Want to Improve Employee Experience? Identify the Moments That Matter
As we ease into a year that is likely to remain focused on retaining and engaging talent, questions linger for leaders around how to drive the type of culture they want for their workforce while providing the experience employees seek.
But what constitutes "employee experience" today? At Reworked, we cover a lot of the technology that can influence workplace experiences, but the technology itself isn’t employee experience.
Instead, I look at employee experience as the overall perception of the quality of all the experiences we collect at work. From the tasks to complete to the daily interactions with colleagues and leaders, all the way to factors such as how far away you have to park from the office, every aspect associated with work makes an impact on a person’s perceptions and attitudes.
Leaders who want to affect the employee experience might assume that you have to make holistic changes to everything about work, but not every part of the experience at work is equal.
Identifying the Defining Moments of Employee Experience
To understand why you don’t have to fix everything about work to improve the employee experience, you need to understand how people perceive the quality of their experiences at work.
Our perceptions about work aren’t monolithic. For example, when asked to describe their first day on the job, an employee is likely to recall specific moments and feelings. But when that person is asked to describe their 178th day on the job or what they remember from their workday on March 4, 2022, the answer may not come as clearly — or at all.
While our minds can store incredible amounts of information, it also does a pretty good job of sorting what is and isn’t important. The same is true for a person's perceptions about work. When a moment is memorable, for either good or bad reasons, it becomes a defining moment.
When we look at commonalities in employee experience, certain parts almost universally stick out: the first day on the job, getting a promotion, getting a poor performance review and the last day on the job are good examples. But there are also defining moments that might not be directly related to the job but may nevertheless affect how a person perceives it. For example, the organization might do a great job of supporting employees through the process of adopting a child or they might be incredibly strict about their bereavement policy when a parent dies.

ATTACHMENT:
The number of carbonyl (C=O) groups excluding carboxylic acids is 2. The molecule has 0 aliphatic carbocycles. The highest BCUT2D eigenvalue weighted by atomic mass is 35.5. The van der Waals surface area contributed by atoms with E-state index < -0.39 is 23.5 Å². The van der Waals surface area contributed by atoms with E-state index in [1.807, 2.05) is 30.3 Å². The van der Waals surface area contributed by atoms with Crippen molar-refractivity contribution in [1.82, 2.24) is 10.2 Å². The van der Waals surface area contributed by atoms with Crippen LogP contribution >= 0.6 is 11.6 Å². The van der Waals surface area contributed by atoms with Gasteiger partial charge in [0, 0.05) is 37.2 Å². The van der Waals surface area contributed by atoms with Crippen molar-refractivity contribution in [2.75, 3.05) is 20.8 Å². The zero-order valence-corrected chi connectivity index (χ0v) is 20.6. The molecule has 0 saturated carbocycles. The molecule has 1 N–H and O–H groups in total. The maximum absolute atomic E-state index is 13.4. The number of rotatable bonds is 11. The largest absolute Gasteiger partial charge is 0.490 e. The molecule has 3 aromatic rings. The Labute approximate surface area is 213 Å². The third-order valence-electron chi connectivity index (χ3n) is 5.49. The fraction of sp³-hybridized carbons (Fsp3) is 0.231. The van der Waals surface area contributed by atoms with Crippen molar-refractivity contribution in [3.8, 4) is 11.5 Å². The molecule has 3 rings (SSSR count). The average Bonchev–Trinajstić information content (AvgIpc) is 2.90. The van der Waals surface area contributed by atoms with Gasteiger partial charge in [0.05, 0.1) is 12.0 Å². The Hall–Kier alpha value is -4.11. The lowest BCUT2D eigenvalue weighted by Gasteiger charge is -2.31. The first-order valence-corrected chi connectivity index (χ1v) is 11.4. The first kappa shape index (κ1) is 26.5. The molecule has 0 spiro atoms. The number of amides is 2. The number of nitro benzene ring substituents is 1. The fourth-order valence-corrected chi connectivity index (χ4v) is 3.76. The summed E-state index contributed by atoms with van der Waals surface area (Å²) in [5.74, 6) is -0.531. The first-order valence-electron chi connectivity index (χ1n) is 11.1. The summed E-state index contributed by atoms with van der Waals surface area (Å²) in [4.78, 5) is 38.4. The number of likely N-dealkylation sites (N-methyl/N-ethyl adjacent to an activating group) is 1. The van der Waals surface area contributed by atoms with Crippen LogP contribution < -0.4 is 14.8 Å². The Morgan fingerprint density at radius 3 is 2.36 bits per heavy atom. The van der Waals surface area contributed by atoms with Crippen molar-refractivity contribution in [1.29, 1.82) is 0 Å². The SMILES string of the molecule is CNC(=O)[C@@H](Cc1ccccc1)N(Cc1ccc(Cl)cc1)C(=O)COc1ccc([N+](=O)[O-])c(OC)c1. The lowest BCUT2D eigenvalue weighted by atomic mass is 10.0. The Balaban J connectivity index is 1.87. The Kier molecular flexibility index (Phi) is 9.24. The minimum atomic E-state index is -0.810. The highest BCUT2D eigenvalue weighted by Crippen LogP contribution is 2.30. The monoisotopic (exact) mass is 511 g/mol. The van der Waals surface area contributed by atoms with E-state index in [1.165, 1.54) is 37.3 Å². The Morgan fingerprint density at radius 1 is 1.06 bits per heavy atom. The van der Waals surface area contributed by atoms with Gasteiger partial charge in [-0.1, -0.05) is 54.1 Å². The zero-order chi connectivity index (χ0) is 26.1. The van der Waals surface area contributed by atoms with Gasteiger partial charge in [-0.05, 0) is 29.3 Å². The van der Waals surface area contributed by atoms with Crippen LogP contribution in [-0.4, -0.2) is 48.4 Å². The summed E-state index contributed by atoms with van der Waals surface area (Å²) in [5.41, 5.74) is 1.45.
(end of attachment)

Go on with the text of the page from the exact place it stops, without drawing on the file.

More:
Even everyday moments can become defining if there is repetition of a good or bad experience at play. For example, I’ll never forget one job I've had because of the awful, multi-hour commute I had to endure to get there.
Related Article: Technology Will Only Take You So Far With the Employee Experience
Discovering (and Improving) Your Organization’s Defining Moments
While there are commonalities in what parts of the employee experience are typically defining moments, that doesn’t help you determine what your organization’s defining moments are and, more importantly, whether you’re delivering on those defining moments in a positive or negative way.
To figure that out, you'll need to research.
When conducting experience research, it is best to start with qualitative interviews or focus groups because qualitative research allows you to ask open-ended questions about people’s experiences at work. What you will likely gather from that are starting points for deeper research, some early trends about employees' experience at work, both positive and negative. You might for instance discover that your onboarding process is stressful or that you have a great feedback culture.
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It's important at this stage to keep track of those trends, especially those that employees consider to be meeting or exceeding their expectations versus ones where the organization fell short.
The data that you collect from these conversations will inform the next step: a quantitative survey of employees. There's a plethora of surveys companies can send to their employees to gain a pulse on how they perceive the workplace. A quantitative survey helps get a more complete picture of the employee experience and might help identify anomalies that are specific to certain parts of the company, particularly in larger organizations.
Just like an engagement survey, an experience survey comes in a variety of complex or simple approaches depending on your needs. How deep into the data you go depends on how serious you consider employee experience to be for your organization.
Related Article: Employee Experience Surveys: Dos and Don’ts
What You Choose to Improve Is Ultimately What Moves Your Culture
Collecting data is only the beginning. Simply knowing what’s great and what’s not isn’t enough to make a difference. You now need to analyze the information you've gathered and act on it. How you prioritize the feedback you get and where you invest resources to improve is a reflection of your organization.
For example, one company I know was situated in a rough part of town where employee vehicles were regularly prowled. Another company had a location out in the suburbs that was divisive — some people loved the location, others loathed it. The former ended up relocating while the latter chose to invest in other areas where they could improve the employee experience.
Improving employee experience rarely comes down to doing one single thing, and there is no right answer. Instead, this work often results in a list of priorities and considerations of how a company ultimately wants to be perceived and recognized by employees.
By choosing strategically where and how to invest in employee experience, you actively drive a significant part of the culture you want to create.
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